A winter’s day in Belfast is grey; the political climate is even greyer reflecting seven months of Northern Irish political breakdown and a serial dysfunctional UK Government. Do I feel resilient? Hell yes, but that is only because I’ve seen it all before and I am determinedly bloody-minded. I survived ‘the Troubles’ by following the dictum: ‘Keep the head down and the ear to the ground!’ Did that make me resilient? Not particularly, but it kept me alive and active. What made me resilient was being part of many highly motivated groups of individuals and communities. That was the magic formula in my case, not pondering the complexities of ‘new paradigms’ or conceptual conundrums.
My heart sinks when I read about conferences contemplating ‘resilience’ as a new paradigm for development. I agree with Ambika Satkunanthan, Chairperson of Neelan Tiruchelvam Trust (Sri Lanka) when she warns against a romanticising of resilience in situations where people are clinging to both life and hope with their fingernails. Personally, I feel the urge to consign the first academic paper on Human Capital and Resilience to the bin; I might even picket the first university course (undoubtedly in the USA) on Capacity-building for Resilience! Am I grumpy – you bet.
Resilience as a concept makes perfect sense when used in the context of the climate crisis. Equally, there is a need for investment in activists to ensure that they engage in self-care as a means of defiance. In the face of the current global situation where since 1995, the wealthiest 1 per cent captured nearly 20 times more of the global wealth than the poorest 50 per cent of humanity, and where 252 men control more wealth than 1 billion women and girls in Africa, Latin America and the Caribbean combined, then I don’t want to talk about resilience, I am angry. There is an underlying note of patience in my mind associated with resilience, that I find misplaced.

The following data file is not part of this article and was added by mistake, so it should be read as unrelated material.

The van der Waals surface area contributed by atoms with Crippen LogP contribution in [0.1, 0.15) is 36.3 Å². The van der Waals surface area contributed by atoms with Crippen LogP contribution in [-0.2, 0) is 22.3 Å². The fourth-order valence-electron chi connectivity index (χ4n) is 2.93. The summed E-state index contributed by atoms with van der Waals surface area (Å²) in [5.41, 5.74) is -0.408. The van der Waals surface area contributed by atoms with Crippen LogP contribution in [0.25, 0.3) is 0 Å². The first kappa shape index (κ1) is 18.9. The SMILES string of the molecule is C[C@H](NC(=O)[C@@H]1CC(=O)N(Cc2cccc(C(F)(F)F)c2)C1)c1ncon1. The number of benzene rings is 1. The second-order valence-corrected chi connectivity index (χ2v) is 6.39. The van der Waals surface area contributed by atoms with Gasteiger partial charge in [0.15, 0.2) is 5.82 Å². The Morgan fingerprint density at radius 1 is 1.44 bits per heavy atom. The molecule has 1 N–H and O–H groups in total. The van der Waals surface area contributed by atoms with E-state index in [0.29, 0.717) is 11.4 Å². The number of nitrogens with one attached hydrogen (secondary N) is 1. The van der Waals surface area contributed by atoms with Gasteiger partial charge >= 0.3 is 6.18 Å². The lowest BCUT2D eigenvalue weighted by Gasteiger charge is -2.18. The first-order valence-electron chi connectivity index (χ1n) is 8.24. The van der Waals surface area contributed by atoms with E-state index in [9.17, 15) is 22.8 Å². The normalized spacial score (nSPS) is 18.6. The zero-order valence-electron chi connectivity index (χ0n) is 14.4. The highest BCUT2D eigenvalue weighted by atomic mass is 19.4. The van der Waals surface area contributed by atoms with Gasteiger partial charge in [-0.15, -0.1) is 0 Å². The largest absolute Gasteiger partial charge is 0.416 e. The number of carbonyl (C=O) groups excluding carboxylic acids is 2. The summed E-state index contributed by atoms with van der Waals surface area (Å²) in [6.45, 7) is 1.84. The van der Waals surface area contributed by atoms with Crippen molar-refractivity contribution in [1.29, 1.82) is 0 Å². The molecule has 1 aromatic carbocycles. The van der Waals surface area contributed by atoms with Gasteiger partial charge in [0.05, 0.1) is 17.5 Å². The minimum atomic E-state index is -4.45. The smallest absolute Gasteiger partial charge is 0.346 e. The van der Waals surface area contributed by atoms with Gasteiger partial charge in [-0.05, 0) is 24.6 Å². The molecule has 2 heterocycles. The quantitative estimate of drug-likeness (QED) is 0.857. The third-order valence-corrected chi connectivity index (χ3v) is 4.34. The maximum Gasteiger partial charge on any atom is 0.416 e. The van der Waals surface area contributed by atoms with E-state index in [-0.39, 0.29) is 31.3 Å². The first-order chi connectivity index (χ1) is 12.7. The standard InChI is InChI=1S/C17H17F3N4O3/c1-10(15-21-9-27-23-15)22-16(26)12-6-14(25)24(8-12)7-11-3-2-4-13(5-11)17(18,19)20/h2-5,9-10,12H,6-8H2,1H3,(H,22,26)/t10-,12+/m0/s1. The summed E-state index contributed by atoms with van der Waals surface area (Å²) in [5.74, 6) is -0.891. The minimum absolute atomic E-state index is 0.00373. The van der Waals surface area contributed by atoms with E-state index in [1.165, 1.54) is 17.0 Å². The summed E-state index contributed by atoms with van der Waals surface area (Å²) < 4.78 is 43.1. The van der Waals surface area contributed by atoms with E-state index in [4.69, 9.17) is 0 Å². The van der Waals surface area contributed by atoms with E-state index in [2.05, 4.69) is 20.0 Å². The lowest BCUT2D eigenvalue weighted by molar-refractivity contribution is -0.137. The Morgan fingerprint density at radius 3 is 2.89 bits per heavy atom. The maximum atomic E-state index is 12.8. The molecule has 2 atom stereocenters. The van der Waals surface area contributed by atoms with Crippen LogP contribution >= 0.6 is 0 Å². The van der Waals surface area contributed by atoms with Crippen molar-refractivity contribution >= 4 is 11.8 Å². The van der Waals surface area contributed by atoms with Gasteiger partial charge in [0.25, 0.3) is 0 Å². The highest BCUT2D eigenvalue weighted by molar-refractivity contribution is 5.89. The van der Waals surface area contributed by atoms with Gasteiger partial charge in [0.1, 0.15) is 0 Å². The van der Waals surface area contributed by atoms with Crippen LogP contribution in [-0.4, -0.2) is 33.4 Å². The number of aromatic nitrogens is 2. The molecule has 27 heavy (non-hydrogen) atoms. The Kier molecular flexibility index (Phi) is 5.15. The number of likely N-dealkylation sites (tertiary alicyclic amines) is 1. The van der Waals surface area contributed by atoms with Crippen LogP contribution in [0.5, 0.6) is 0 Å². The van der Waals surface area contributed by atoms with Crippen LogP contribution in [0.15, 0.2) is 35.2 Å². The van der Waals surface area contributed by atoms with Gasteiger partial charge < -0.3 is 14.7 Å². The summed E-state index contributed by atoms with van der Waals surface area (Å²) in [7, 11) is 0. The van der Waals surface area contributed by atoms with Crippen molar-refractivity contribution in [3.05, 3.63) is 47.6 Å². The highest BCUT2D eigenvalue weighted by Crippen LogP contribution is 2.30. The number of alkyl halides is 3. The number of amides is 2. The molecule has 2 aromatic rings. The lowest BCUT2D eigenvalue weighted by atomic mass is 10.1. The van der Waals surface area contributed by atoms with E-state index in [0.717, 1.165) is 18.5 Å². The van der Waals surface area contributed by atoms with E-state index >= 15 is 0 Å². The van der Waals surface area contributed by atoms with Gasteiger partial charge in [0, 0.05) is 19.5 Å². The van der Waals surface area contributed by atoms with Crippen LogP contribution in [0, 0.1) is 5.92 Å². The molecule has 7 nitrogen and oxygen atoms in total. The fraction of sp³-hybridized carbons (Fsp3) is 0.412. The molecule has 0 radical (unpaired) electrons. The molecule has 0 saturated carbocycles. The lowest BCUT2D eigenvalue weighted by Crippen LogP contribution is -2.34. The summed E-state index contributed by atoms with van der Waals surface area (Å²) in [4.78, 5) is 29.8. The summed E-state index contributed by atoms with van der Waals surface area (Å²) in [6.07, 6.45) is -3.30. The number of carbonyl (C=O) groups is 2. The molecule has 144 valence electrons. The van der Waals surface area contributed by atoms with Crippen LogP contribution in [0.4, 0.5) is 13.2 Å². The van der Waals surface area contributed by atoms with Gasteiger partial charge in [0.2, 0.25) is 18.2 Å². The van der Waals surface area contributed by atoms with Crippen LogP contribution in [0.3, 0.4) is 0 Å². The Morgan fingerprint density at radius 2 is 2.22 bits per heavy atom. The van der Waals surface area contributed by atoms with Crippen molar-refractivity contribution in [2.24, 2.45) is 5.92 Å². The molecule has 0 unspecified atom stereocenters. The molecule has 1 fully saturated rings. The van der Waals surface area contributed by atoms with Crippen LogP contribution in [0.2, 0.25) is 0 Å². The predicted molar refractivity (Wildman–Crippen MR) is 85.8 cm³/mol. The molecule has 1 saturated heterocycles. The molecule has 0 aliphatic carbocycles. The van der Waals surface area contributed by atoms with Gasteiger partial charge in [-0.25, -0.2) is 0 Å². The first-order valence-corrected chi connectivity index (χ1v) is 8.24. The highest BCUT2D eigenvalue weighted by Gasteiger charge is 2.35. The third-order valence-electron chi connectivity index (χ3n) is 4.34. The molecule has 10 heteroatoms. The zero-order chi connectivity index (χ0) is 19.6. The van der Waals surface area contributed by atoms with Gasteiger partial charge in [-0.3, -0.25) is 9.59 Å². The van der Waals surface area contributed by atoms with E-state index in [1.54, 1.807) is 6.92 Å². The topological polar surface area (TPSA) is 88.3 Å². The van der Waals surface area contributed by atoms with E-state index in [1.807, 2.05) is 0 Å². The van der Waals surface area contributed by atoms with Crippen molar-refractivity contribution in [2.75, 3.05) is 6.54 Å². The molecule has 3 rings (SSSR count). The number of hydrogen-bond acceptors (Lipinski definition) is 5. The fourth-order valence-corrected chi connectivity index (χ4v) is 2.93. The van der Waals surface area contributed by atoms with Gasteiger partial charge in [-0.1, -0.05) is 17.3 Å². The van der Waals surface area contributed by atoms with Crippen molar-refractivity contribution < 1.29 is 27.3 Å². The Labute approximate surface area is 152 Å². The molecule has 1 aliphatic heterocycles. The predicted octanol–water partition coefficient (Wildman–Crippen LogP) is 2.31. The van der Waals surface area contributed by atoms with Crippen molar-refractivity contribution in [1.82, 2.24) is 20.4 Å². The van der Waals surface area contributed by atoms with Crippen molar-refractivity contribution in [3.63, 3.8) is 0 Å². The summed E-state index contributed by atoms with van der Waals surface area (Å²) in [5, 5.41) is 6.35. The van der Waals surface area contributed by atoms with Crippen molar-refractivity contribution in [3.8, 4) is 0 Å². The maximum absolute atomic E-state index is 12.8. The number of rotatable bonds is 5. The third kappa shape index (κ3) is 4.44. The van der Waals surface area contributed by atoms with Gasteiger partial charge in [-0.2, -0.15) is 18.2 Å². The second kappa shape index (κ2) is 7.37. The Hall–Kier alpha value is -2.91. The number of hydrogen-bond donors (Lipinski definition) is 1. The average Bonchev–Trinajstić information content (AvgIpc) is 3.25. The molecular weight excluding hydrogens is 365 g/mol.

That age-old question remains – What is to be done? There is a need for space and time for activists to be able to meet, reflect, discuss and strategize. Nothing new in that, but increasingly it is difficult to identify the necessary resourcing. It is important to build support structures around activists, especially those that are working in difficult and dangerous conditions. Please don’t celebrate their resilience; offer practical support. At a collective level can we return to talking about how to enhance solidarity, and do so in a cross-sectoral manner? Lurking in silos can all too often generate overly inward-looking debates and fail to see the big picture issues, challenges, and opportunities. A recent meeting of the Foundation for Peace Network (a network of locally based funders working in conflict areas) highlighted how coming together on a transnational basis can provide essential space for shared thinking. One outcome is the forthcoming Foundations for Peace/Open University partnership that is producing an online course on ‘Influencing Up: Working for Change’. There is limited reference to resilience in this 5-module course, but much about power imbalances, the importance of local knowledge and the need for long-term commitment.
So – the plea of an activist that will be welcoming the 25th anniversary of the Belfast/Good Friday Peace Agreement in 2023 over a period that has been a political rollercoaster – refrain from celebrating our resilience and invest instead in strategies that effect progressive implementation and change in whatever context you are working in.
Avila Kilmurray is the Migration and Peacebuilding Executive at The Social Change Initiative.
New issue: Crises happen: be prepared
The December 2022 issue of Alliance magazine explores the role of philanthropy in crises and suggests that acting before the fact – rather than simply reacting – is the way ahead. The issue is guest-edited by Patty McIlreavy and Regine Webster of the Center for Disaster Philanthropy.